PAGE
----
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Blemish is ex-Japan frontman David Sylvian's long-awaited follow-up to 1999's Dead Bees on a Cake. That album was, in part at least, a celebration of his love for wife Ingrid Chavez and couched in suitably blissful and luxuriant jazz/ambient tones. Blemish, by contrast, is a fraught, wracked and occasionally embittered affair, a more difficult though equally rewarding listening experience. The opening title track, for example, is a lengthy and anguished excursion, its lyrical theme of estrangement set to a broody, quivering guitar chord and punctuated by moments of musical violence.
There are three bold collaborations with veteran British improv guitarist Derek Bailey, whose spare, atonal haiku tones will present a challenge to those who turn to Sylvian for comfort listening. The scratchy, CD-skipping effects of "The Only Daughter" are also calculated to disconcert the listener, while "Late Night Shopping" is shot through with disquieting intentions and laced with sinister strains of avant-garde noise. This, however, is a brave album and in its own way as beautiful as its predecessor in its starkness. --David StubbsSee all Product Description
Top Customer Reviews
It’s not an album to dip in and out of at all but demands an attentive listen right through. You need to have had your nerves jarred by the discord properly to appreciate the gentle hopefulness of “a fire in the forest” at the end. The overall effect is decidedly strange but compelling.
The normal band of musicians one associates with Sylvian recordings is entirely absent -- no Robert Fripp, brother Steve Jansen, Mark Isham etc. The new musical style has much to do with the extraordinary approach of avant garde jazz guitarist Derek Bailey, who features heavily. Nevertheless devoted Sylvian fans will pick up echoes from earlier recordings and will probably get the logic of where he’s at and how he got there.
A must buy, then, for the devoted follower, but not a particularly logical starting place for anybody new to David Sylvian’s work.
It's an album of contradictions then... which is fitting, given the atmosphere in which it was conceived, with Sylvian playing off the notion of heartache, loneliness and solitude by recording much of Blemish by himself in his home studio. The album, according to Sylvian, was written, produced and performed over an unbelievably short period of time (about six weeks) and that sense of urgency is apparent in the breathless delivery and the random stream of lyrics, which really seem to suggest the occasional sting of bitterness and remorse, as opposed to characters or scenarios.Read more ›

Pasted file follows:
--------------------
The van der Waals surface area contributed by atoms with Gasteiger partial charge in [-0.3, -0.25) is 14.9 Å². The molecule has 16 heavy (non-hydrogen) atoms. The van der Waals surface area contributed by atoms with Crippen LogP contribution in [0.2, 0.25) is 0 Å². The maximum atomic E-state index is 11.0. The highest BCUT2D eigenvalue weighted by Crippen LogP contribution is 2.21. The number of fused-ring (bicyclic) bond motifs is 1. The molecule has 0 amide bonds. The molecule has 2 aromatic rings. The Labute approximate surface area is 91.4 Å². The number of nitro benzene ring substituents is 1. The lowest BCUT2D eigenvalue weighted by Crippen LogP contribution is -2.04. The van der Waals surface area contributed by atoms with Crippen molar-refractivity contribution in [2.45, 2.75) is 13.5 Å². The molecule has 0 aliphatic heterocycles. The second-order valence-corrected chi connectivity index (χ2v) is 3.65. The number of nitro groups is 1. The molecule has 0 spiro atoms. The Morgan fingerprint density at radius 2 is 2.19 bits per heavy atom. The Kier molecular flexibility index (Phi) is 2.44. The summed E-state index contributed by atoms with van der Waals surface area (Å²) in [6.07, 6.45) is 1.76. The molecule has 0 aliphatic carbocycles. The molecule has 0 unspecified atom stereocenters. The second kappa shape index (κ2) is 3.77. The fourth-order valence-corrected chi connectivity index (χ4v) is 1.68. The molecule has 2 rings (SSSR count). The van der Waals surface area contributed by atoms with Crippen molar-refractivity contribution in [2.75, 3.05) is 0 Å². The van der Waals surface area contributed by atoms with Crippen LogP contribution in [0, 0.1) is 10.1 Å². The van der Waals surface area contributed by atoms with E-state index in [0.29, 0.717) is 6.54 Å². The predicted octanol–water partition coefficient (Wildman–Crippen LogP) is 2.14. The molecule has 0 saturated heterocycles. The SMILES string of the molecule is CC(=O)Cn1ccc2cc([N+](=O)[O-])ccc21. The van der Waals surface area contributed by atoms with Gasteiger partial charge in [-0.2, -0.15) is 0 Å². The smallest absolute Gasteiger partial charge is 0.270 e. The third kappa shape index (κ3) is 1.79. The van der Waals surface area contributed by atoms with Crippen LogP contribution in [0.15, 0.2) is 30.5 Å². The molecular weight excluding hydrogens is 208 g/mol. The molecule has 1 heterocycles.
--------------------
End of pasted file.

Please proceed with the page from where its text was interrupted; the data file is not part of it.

Blemish is Sylvian's first release on his own label, and it's hard not to see it as a statement of independence. There are reference points here to previous songs, but none come easily, and though the production still emphasises Sylvian's vocal performances, there's less reverence for the voice here; at times sampled and chopped up in a way that surprises.
Here too is the spirit of adventure that has characterised some of Sylvian's instrumental collaborations - songs improvised around jagged guitar tracks recorded a continent away from the vocal, and on "A Fire in the Forest" a unsettling re-working process more in the spirit of Momus's recent "Oskar Tennis Champion". Elsewhere Sylvian's lyrics take on an oblique sense of detachment reminiscent of Scott Walker on "Climate of Hunter" or even a less dark "Tilt".
Ironically, it's on this final track that Blemish also comes closest to Sylvian-by-numbers, with less of a distance between vocal and musical backing. Here the atmospherics cradle the singer in a way reminiscent of the best tracks on "Gone to Earth". A flower of delicate and tender beauty in a garden of thornier delights.
Most Recent Customer Reviews
Very arty, very Sylvian. For his die hard fans I would suggest, not mainsteam.Published 14 months ago by MARK HAMMERSLEY
`Blemish' (2003) was Sylvian's first studio album in four years. Whereas `Dead Bees on a Cake' lacked focus, Sylvian has here eschewed superfluity and got down to basics: some... Read morePublished on 4 Nov. 2013 by Nicholas Casley
imho, this is Sylvian's greatest achievement todate. Its an extraordinary piece of work. Geniunely inspired, direct, raw, emotionally complex, compelling.Published on 5 May 2011 by LR
Honest and totally self absorbed. This album took Sylvian from the comfortable niche that he had found for himself and defined him as a true artist of original worth. Read morePublished on 7 Feb. 2011 by Thomas Jerome Newton
I hated this for a long time, not because of the music but because of the lyrics. Put simply Sylvain is one of those who associate being avant-garde with adopting that ridiculously... Read morePublished on 28 Jan. 2011 by Chris
I love it, some do and some don`t....
This review will change nothing in that respect, I only post it in the hope that it will push the average star mark... Read more
If you're into Sylvian in a 'Brilliant Trees' or Fripp collaboration vein you could be in for a shock. Blemish is very minimalist, personal, and very strange. Read morePublished on 13 Mar. 2009 by R. Harvey